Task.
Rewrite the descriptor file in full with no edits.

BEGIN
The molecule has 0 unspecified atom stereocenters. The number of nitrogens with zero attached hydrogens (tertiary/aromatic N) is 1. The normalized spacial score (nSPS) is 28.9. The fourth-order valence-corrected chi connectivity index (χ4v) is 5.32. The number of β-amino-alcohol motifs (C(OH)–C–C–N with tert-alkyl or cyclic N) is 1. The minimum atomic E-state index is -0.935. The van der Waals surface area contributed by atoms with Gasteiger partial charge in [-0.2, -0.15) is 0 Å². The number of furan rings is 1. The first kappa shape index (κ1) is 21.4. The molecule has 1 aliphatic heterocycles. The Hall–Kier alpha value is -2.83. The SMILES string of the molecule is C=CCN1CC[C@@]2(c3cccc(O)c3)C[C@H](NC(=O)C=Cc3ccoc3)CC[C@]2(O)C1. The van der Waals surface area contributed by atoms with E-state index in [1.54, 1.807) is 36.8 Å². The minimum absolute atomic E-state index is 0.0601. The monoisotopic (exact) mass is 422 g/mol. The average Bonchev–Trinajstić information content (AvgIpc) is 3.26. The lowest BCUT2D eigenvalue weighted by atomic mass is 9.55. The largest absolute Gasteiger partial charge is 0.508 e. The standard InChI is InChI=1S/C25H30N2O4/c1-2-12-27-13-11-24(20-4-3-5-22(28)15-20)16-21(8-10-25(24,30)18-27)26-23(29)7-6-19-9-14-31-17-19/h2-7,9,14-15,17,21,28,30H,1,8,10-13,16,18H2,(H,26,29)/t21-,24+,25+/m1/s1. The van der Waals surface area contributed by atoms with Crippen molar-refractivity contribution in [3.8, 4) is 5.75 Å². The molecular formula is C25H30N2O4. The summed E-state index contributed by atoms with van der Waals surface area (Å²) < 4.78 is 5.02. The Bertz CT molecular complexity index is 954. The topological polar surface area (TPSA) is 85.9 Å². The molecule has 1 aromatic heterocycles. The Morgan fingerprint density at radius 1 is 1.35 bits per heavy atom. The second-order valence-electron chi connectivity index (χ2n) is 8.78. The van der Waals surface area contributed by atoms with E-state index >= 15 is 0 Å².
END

The molecule has 0 unspecified atom stereocenters. The number of nitrogens with zero attached hydrogens (tertiary/aromatic N) is 1. The normalized spacial score (nSPS) is 28.9. The fourth-order valence-corrected chi connectivity index (χ4v) is 5.32. The number of β-amino-alcohol motifs (C(OH)–C–C–N with tert-alkyl or cyclic N) is 1. The minimum atomic E-state index is -0.935. The van der Waals surface area contributed by atoms with Gasteiger partial charge in [-0.2, -0.15) is 0 Å². The number of furan rings is 1. The first kappa shape index (κ1) is 21.4. The molecule has 1 aliphatic heterocycles. The Hall–Kier alpha value is -2.83. The SMILES string of the molecule is C=CCN1CC[C@@]2(c3cccc(O)c3)C[C@H](NC(=O)C=Cc3ccoc3)CC[C@]2(O)C1. The van der Waals surface area contributed by atoms with E-state index in [1.54, 1.807) is 36.8 Å². The minimum absolute atomic E-state index is 0.0601. The monoisotopic (exact) mass is 422 g/mol. The average Bonchev–Trinajstić information content (AvgIpc) is 3.26. The lowest BCUT2D eigenvalue weighted by atomic mass is 9.55. The largest absolute Gasteiger partial charge is 0.508 e. The standard InChI is InChI=1S/C25H30N2O4/c1-2-12-27-13-11-24(20-4-3-5-22(28)15-20)16-21(8-10-25(24,30)18-27)26-23(29)7-6-19-9-14-31-17-19/h2-7,9,14-15,17,21,28,30H,1,8,10-13,16,18H2,(H,26,29)/t21-,24+,25+/m1/s1. The van der Waals surface area contributed by atoms with Crippen molar-refractivity contribution in [3.8, 4) is 5.75 Å². The molecular formula is C25H30N2O4. The summed E-state index contributed by atoms with van der Waals surface area (Å²) < 4.78 is 5.02. The Bertz CT molecular complexity index is 954. The topological polar surface area (TPSA) is 85.9 Å². The molecule has 1 aromatic heterocycles. The Morgan fingerprint density at radius 1 is 1.35 bits per heavy atom. The second-order valence-electron chi connectivity index (χ2n) is 8.78. The van der Waals surface area contributed by atoms with E-state index >= 15 is 0 Å².